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"Religion is more lasting than people" religious leaders tell Sudan al-Bashir


President al-Bashir receives a delegation of Sudan Scholars Association, Youssef appears on his left on Thursday 17 January 2019 (ST Photo)
January 18, 2019 (KHARTOUM) - A well-known Sudanese Islamic preacher Friday said he advised President Omer al-Bashir that "religion is more lasting than people," and warned against bloodshed and manipulation of public money.

Sheikh Abdel Hay Youssef was part of a delegation of the Sudan’s (Muslim) Scholars Association (SSA), a body of state-sponsored clerics that met President Omer al-Bashir on Thursday evening to discuss with him the political situation in the country as nationwide protests continue in the country.

Speaking at his mosque in Jabra Suburb of Khartoum during the preach of Friday prayer, Youssef said he would disclose a matter that they wanted to keep secret but the release of a picture of their meeting with al-Bashir on Thursday forces him to explain what happened to "prevent suspicions".

He said they had prepared written advice dealing with few points about the current situation in the country, pointing that they read and handed it over to the President during the meeting before to start a discussion with him.

Speaking about what he personally said during the discussion, he said he developed seven points.

"The first is that religion is more lasting than people. If there is a conflict of interest between the religion and people, people should go. This is an unequivocal matter," he stressed.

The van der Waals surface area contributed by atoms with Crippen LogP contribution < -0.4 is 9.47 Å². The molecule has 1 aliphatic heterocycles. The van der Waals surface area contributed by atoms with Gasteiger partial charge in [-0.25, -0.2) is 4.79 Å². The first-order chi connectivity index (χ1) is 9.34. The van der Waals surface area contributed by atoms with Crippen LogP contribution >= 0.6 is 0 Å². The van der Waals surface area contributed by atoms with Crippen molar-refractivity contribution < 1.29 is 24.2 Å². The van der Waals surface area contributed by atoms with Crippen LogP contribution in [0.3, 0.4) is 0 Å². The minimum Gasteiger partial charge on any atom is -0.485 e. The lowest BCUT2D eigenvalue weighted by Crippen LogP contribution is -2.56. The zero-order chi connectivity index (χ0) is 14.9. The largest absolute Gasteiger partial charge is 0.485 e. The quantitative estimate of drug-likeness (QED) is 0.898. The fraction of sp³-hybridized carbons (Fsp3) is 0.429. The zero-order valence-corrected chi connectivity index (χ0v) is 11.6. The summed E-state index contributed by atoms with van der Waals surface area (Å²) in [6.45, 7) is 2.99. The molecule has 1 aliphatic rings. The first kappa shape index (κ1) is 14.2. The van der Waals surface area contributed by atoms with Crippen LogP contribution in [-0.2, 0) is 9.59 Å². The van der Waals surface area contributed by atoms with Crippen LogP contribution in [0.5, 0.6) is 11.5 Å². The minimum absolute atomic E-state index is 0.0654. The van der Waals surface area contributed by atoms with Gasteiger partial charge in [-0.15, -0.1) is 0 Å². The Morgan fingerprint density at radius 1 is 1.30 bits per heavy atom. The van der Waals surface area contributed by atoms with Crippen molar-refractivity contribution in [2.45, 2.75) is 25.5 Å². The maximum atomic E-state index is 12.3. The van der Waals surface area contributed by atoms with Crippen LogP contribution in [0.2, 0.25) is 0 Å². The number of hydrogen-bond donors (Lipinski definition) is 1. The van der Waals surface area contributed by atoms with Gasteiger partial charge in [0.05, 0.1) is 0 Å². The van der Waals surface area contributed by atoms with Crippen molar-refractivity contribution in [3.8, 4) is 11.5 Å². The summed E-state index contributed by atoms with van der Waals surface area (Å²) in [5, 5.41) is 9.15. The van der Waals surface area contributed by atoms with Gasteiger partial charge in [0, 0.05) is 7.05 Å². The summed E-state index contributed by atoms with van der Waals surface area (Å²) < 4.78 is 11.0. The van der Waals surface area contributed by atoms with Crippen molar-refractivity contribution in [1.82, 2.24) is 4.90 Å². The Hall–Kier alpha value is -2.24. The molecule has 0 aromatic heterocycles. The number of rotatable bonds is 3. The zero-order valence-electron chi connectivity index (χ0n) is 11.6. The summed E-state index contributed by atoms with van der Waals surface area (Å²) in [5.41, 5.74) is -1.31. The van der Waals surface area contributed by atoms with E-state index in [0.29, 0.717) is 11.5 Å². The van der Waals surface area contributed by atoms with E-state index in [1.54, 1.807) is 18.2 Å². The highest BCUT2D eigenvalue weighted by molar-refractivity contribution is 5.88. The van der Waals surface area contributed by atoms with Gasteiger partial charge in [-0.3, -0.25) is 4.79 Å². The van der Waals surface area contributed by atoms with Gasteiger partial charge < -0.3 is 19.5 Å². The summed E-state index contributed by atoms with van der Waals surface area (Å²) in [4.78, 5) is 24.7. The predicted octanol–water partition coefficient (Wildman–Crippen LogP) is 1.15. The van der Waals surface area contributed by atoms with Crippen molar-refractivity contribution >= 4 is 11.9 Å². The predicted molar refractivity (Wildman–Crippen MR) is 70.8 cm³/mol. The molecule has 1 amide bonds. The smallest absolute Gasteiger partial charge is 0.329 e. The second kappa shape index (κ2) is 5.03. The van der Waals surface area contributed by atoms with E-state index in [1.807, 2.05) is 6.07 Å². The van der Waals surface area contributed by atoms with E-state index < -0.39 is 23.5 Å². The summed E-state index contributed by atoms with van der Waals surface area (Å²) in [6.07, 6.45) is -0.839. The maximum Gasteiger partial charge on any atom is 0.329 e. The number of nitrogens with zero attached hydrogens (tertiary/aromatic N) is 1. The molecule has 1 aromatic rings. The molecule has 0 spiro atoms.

He further said that the people are loving their religion, and most of them observe its teachings but famine, hunger and injustice led them to take to the street.

"The State is responsible for the administration of justice among them". It has to achieve social justice in term of the wealth distribution and prevent starvation, he added.

The religious cleric who is perceived as conservative and supportive to al-Bashir went further to warn the president that "bloodshed is haraam (forbidden by the religion)" and that the State is responsible for every bloodshed.

He also urged for the accountability of the officials who led the current deterioration of the economic situation, and take decisive measures to fight corruption.

Last week, also Youssef was criticized by worshipers for his silence before the killing of peaceful protesters by regime security forces which used to fire live ammunition to disperse them.

The statements of the religious leader confirm reports about frictions among the regime’s supporters on the move forward to settle the unprecedented crisis that the Sudanese Islamists are facing since the military coup that brought al-Bashir to power in June 1989.


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